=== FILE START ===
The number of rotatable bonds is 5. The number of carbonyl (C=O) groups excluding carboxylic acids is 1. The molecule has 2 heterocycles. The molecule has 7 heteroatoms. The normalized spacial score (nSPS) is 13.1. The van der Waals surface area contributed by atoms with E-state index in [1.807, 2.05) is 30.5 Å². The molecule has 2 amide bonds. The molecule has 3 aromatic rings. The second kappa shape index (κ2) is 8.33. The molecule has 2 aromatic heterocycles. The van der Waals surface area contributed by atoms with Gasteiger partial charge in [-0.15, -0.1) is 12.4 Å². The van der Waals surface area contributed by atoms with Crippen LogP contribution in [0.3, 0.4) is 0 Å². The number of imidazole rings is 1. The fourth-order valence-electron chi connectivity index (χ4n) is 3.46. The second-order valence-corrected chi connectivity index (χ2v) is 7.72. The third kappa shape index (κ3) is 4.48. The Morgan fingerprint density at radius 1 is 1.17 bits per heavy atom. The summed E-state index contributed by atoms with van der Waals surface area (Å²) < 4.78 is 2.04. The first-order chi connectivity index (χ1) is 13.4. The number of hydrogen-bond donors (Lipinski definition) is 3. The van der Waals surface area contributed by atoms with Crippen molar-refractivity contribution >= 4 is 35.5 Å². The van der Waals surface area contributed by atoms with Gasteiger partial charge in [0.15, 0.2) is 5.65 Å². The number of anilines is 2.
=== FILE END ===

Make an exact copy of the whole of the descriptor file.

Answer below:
The number of rotatable bonds is 5. The number of carbonyl (C=O) groups excluding carboxylic acids is 1. The molecule has 2 heterocycles. The molecule has 7 heteroatoms. The normalized spacial score (nSPS) is 13.1. The van der Waals surface area contributed by atoms with E-state index in [1.807, 2.05) is 30.5 Å². The molecule has 2 amide bonds. The molecule has 3 aromatic rings. The second kappa shape index (κ2) is 8.33. The molecule has 2 aromatic heterocycles. The van der Waals surface area contributed by atoms with Gasteiger partial charge in [-0.15, -0.1) is 12.4 Å². The van der Waals surface area contributed by atoms with Crippen LogP contribution in [0.3, 0.4) is 0 Å². The number of imidazole rings is 1. The fourth-order valence-electron chi connectivity index (χ4n) is 3.46. The second-order valence-corrected chi connectivity index (χ2v) is 7.72. The third kappa shape index (κ3) is 4.48. The Morgan fingerprint density at radius 1 is 1.17 bits per heavy atom. The summed E-state index contributed by atoms with van der Waals surface area (Å²) < 4.78 is 2.04. The first-order chi connectivity index (χ1) is 13.4. The number of hydrogen-bond donors (Lipinski definition) is 3. The van der Waals surface area contributed by atoms with Crippen molar-refractivity contribution >= 4 is 35.5 Å². The van der Waals surface area contributed by atoms with Gasteiger partial charge in [0.15, 0.2) is 5.65 Å². The number of anilines is 2.